glass or not??


Mar 9, 2004
North Dakota
I need to know if I should put glass on a piece of copper... it has the image pounded into it so it has a raised effect. It has 2 mats and a fillet going on it so for archival purposes should glass go on too?
I have framed copper and glazed it with glass using a spacer to be certain that the glass and copper do not come into contact with each other. In my case a deep moulding was used and built up like a shadowbox.
The glass will keep the copper from getting dented in by inquisitive little hands. Do like Sherry Lee suggested, make sure you use a spacer.

thanks everyone ... will definitly be putting glass on... what kind is another story. My default glass is conservation clear with the other option being reflection control but I recently sold 3 customers on conservation reflection control even after telling them the cost differnce so maybe... just maybe I could try AR!!!
I just love reading and learning from this forum!!!!
Originally posted by Ron Eggers:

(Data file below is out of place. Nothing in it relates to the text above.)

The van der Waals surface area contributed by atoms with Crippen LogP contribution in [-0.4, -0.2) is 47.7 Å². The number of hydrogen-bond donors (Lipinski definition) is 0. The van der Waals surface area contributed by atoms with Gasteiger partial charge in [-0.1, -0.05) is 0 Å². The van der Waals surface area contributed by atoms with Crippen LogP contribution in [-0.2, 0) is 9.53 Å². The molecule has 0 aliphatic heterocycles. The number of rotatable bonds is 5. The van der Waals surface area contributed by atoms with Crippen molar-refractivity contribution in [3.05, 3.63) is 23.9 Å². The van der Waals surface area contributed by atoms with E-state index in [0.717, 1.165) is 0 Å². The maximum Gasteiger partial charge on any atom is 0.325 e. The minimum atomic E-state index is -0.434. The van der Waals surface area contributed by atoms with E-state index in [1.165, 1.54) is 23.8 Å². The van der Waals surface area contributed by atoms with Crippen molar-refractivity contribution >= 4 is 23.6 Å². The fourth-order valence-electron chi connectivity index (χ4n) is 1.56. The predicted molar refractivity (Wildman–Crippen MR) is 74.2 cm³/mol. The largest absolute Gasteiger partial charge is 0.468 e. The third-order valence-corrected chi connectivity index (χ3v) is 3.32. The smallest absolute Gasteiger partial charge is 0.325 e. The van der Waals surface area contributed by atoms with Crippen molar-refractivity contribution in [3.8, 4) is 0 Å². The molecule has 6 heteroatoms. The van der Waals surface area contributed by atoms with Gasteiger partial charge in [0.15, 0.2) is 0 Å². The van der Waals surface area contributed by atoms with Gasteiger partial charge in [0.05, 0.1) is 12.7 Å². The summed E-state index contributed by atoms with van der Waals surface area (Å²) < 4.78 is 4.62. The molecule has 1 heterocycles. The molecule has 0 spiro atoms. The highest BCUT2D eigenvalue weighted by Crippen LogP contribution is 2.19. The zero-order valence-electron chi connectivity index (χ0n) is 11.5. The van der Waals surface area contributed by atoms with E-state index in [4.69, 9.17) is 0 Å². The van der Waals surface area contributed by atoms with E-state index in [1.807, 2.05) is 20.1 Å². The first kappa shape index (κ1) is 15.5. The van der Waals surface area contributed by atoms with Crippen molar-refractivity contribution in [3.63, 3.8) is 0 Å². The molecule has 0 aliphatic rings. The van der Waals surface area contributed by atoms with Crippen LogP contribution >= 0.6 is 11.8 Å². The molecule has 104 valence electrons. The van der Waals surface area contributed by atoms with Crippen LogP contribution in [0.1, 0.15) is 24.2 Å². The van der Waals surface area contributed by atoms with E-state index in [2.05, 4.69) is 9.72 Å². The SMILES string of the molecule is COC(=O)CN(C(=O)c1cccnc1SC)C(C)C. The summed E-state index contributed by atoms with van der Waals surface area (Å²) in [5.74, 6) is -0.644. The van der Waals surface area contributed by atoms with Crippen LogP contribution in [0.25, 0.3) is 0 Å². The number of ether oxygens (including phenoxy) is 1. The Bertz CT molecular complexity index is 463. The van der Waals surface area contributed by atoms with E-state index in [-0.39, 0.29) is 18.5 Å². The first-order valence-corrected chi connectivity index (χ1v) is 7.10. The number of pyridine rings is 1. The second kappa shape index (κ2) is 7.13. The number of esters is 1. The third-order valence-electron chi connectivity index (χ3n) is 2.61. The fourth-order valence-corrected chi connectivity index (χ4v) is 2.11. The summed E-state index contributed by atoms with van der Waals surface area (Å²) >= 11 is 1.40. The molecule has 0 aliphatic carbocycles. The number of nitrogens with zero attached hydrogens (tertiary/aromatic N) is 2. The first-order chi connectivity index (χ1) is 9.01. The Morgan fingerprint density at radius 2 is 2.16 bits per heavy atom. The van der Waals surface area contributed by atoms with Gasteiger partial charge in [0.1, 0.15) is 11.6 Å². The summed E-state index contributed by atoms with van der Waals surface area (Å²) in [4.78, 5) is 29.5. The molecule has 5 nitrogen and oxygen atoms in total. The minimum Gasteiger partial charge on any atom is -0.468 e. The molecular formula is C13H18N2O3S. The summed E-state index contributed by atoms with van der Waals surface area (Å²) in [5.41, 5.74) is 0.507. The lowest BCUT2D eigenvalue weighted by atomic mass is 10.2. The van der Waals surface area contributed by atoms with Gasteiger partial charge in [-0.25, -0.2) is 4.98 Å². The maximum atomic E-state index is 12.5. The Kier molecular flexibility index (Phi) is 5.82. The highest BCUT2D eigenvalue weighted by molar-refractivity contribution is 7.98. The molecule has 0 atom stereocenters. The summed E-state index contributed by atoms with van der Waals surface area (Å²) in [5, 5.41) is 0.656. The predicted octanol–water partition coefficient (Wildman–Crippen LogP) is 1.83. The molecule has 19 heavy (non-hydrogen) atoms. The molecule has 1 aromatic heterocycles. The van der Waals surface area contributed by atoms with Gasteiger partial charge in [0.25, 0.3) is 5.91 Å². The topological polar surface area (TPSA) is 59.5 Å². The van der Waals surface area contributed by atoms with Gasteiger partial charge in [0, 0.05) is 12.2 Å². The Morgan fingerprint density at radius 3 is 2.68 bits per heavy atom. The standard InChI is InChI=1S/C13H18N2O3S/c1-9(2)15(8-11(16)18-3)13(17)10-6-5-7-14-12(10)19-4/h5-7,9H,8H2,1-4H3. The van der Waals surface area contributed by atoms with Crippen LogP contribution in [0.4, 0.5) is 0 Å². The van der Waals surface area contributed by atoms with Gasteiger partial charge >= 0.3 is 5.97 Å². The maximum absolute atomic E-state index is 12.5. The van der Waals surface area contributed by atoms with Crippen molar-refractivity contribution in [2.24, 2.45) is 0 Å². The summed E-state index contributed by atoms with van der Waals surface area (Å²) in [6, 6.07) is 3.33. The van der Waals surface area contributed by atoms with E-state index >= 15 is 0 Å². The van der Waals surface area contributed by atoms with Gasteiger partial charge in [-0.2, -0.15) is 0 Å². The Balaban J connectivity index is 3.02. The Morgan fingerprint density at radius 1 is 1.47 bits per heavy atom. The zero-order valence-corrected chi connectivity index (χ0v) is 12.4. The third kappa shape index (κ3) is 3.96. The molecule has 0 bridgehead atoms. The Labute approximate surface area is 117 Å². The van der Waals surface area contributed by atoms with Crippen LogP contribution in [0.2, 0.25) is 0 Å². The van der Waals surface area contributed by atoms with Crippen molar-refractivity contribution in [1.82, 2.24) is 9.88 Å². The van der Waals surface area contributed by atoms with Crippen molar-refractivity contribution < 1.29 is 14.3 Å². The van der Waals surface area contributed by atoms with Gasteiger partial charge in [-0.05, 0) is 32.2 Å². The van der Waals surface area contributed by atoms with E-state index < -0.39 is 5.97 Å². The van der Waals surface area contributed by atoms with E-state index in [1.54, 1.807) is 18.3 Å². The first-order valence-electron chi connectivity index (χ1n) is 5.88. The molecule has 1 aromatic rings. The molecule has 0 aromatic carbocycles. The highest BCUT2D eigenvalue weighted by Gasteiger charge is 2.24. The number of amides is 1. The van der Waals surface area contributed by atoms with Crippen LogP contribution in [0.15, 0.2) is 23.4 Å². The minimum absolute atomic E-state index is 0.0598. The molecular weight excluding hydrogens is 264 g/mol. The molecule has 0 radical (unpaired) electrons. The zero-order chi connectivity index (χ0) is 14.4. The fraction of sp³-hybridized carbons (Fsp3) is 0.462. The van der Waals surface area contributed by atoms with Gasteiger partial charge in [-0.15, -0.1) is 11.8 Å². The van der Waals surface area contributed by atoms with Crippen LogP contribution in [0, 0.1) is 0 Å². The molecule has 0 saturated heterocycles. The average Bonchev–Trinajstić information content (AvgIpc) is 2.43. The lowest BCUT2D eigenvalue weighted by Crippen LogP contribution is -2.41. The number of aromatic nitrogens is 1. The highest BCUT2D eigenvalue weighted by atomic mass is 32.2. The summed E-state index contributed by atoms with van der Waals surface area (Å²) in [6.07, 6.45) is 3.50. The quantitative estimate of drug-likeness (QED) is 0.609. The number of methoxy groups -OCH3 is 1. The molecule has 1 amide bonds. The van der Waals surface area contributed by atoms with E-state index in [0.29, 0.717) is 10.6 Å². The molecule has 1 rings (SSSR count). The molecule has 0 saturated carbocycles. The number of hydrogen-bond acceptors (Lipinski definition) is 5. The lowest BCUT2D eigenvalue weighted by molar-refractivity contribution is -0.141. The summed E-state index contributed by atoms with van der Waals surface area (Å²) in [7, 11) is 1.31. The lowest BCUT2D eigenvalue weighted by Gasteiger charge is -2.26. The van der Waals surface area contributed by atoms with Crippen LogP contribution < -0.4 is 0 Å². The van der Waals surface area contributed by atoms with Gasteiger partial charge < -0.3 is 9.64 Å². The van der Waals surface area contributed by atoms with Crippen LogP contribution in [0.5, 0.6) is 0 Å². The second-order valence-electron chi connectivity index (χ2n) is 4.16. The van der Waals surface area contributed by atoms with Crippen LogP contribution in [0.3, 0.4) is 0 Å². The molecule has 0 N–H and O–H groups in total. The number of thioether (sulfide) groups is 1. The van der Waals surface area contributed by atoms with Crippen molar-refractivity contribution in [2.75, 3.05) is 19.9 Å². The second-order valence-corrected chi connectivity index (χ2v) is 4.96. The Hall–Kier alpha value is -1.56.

</font><blockquote>quote:</font><hr /> It has 2 mats and a fillet going on it
In any case, if it has mats, it needs glass, regardless of the medium. </font>[/QUOTE]Ron, is that a new standard? I prefer glass on mats but I've done it without more than once.

Maybe that's something I made up in my head, but it's one of the few things I've been consistent in throughout the years: Glass (or Plexi) on paper, and optional on fabrics or canvas.

Is that unusual? I'd be interested in what others have to say.
I will always glaze mats of paper but don't always those of suede or fabric. Clean freaks shiver at no glass but some folks look at suede and fabric like cloth upholstery: they like to touch it.
In some instances for short term display I have not had glass over matboards but for general frame I would always insist on glazing being present so as to help avoid dirt and grie on the mats along with reducing the amount of moisture that gets into the board possibly causing the plys to seperate.

Just my gut feeling not really a standard that I have read.
Glazing will not only protect the matting, but it
will reduce the amount of oxidizing gas that the
copper, a highly reactive metal, will be exposed